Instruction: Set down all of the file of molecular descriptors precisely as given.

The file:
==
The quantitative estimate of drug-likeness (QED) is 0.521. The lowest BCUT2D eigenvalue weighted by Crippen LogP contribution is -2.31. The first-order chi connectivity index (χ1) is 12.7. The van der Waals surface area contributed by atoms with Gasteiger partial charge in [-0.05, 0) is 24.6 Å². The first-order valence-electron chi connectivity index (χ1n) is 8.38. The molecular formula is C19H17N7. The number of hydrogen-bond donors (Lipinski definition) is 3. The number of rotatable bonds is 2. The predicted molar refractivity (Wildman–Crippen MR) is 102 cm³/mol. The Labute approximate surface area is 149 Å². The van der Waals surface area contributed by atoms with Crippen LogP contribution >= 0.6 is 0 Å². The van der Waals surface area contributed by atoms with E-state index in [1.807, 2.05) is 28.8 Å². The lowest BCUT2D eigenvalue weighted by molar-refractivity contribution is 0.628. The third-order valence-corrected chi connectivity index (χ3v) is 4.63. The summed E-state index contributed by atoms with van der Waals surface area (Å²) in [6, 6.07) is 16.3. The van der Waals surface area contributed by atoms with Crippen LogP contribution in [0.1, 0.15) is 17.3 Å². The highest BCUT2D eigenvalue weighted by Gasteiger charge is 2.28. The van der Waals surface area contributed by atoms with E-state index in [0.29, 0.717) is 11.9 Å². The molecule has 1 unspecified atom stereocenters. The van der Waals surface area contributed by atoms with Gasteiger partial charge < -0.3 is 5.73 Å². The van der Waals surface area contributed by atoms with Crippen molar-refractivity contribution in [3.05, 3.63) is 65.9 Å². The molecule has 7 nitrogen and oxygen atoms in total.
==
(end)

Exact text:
The quantitative estimate of drug-likeness (QED) is 0.521. The lowest BCUT2D eigenvalue weighted by Crippen LogP contribution is -2.31. The first-order chi connectivity index (χ1) is 12.7. The van der Waals surface area contributed by atoms with Gasteiger partial charge in [-0.05, 0) is 24.6 Å². The first-order valence-electron chi connectivity index (χ1n) is 8.38. The molecular formula is C19H17N7. The number of hydrogen-bond donors (Lipinski definition) is 3. The number of rotatable bonds is 2. The predicted molar refractivity (Wildman–Crippen MR) is 102 cm³/mol. The Labute approximate surface area is 149 Å². The van der Waals surface area contributed by atoms with Crippen LogP contribution >= 0.6 is 0 Å². The van der Waals surface area contributed by atoms with E-state index in [1.807, 2.05) is 28.8 Å². The lowest BCUT2D eigenvalue weighted by molar-refractivity contribution is 0.628. The third-order valence-corrected chi connectivity index (χ3v) is 4.63. The summed E-state index contributed by atoms with van der Waals surface area (Å²) in [6, 6.07) is 16.3. The van der Waals surface area contributed by atoms with Crippen LogP contribution in [0.1, 0.15) is 17.3 Å². The highest BCUT2D eigenvalue weighted by Gasteiger charge is 2.28. The van der Waals surface area contributed by atoms with E-state index in [0.29, 0.717) is 11.9 Å². The molecule has 1 unspecified atom stereocenters. The van der Waals surface area contributed by atoms with Gasteiger partial charge < -0.3 is 5.73 Å². The van der Waals surface area contributed by atoms with Crippen molar-refractivity contribution in [3.05, 3.63) is 65.9 Å². The molecule has 7 nitrogen and oxygen atoms in total.